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Thread: Anyone here writing short fiction? Any writing book Reccomendations

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    swords's Avatar
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    Anyone here writing short fiction? Any writing book Reccomendations

    A while ago I was brainstorming on a new sculpture series I want to do. I started writing up detailed descriptions of the characters I wanted to sculpt, kind of to give me a better mental picture of them before sculpting. This little diversion lead to working on expanding some of the descriptions into short stories in which they could appear and do stuff and have stuff happen to them. So now I'm working on making the stories read properly with a final goal of submitting them to Weird Tales, Realms of Fantasy, etc.

    My specific interests for writing are short stories of supernatural fiction and Sword & Sorcery adventures - the classic pulpy stuff - the only stuff I read. I'm not interested in avantgarde wordsmithery that lays bare the soul of the world, I just wanna make stuff that's fun to read but I wanna do it properly. I'll leave the deconstruction of a teardrop to the true arteests...

    So, I've been buying a series of Elements of Fiction books published by Writers Digest which detail specific topics like: Plot & Setting, Description, Dialogue, Charachter Archetypes, Conflict, Action and Suspense, Character Emotion, etc. These seem very helpful but I was wondering if anyone else here is doing some writing, specifically short fiction and what books you might recommend? There's tons of those cheesy "How to write a bestseller in 30 days, A successful novel the easy way, Your story will make you rich, etc" books out there, I'm not interested in those kinds. But books that you've found helpful I'd be interested to hear about.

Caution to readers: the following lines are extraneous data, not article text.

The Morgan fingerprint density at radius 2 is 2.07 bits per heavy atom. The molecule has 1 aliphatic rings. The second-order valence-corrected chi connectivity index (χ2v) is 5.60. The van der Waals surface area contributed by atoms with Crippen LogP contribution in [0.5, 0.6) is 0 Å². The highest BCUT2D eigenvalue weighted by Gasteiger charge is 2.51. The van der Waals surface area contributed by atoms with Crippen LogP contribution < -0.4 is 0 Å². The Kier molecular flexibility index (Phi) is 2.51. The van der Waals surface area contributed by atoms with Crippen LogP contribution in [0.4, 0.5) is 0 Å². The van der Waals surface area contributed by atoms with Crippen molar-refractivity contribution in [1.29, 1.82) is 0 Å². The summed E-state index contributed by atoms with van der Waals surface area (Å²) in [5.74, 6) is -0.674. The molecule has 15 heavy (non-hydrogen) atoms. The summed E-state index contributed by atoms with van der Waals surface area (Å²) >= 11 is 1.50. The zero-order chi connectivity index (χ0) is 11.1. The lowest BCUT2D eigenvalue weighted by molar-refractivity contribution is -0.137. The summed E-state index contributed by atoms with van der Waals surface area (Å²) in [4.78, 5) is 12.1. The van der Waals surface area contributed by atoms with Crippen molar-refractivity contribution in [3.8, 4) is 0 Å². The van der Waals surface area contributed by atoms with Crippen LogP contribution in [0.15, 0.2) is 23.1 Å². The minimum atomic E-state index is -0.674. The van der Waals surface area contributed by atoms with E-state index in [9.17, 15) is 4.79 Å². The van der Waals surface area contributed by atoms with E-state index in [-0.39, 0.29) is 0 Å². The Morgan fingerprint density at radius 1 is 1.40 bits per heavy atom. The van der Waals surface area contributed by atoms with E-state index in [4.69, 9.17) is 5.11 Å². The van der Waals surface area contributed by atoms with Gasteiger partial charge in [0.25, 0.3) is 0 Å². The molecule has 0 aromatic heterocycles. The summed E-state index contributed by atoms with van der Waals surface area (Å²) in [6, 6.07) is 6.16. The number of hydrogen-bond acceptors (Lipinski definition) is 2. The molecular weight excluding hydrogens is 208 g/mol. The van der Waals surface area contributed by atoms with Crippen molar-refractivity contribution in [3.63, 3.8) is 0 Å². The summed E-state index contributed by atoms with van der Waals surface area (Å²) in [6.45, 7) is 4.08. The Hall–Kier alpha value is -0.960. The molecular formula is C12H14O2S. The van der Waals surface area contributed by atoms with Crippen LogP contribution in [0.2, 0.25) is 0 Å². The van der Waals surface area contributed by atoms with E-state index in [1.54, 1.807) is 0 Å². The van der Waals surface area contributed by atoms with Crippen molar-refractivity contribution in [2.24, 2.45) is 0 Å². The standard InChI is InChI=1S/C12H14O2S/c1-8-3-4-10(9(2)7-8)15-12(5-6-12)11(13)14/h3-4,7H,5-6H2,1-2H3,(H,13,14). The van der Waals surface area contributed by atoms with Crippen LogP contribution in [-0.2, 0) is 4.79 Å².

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    i made a picture book in 3rd grade. I think you could categorize it as fiction....

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    Hello, I must be going... Not a Number's Avatar
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    You might give Robert McKee's Story: Substance, Structure, Style, and the Principles of Screenwriting. While geared towards screenwriting his priciples on story structure are universal to fiction. All the studios send their writers to his seminars. If you saw the Spike Jonze movie "Adaptation" they lampooned him (as well as purposely breaking a few of his 10 commandments) in the film but the characterization of him was spot on.

    Bob McKee's Ten Commandments of Writing:


    ONE: Thou shalt not take the crisis/climax out of the protagonists' hands. The anti-deus ex machina commandment. No surprises!

    TWO: Thou shalt not make life easy for the protagonist. Nothing progresses in a story, except through conflict. And not just physical conflict.

    THREE: Thou shalt not give exposition for strictly exposition's sake. Dramatize it. Convert exposition to ammunition. Use it to turn the ending of a scene, to further the conflict.

    FOUR: Thou shalt not use false mystery or cheap surprise. Don't conceal anything important that the protagonist knows. Keep us in step with him/ her.We know what s/he knows.

    FIVE: Thou shalt respect your audience. The anti-hack commandment. Not all readers know your character. Very important.

    SIX: Thou shalt know your world as God knows this one.The pro- research commandment.

    SEVEN: Thou shalt not complicate when complexity is better. Don't multiply the complications on one level. Use all three: Intra-Personal, Inter-Personal, Extra-Personal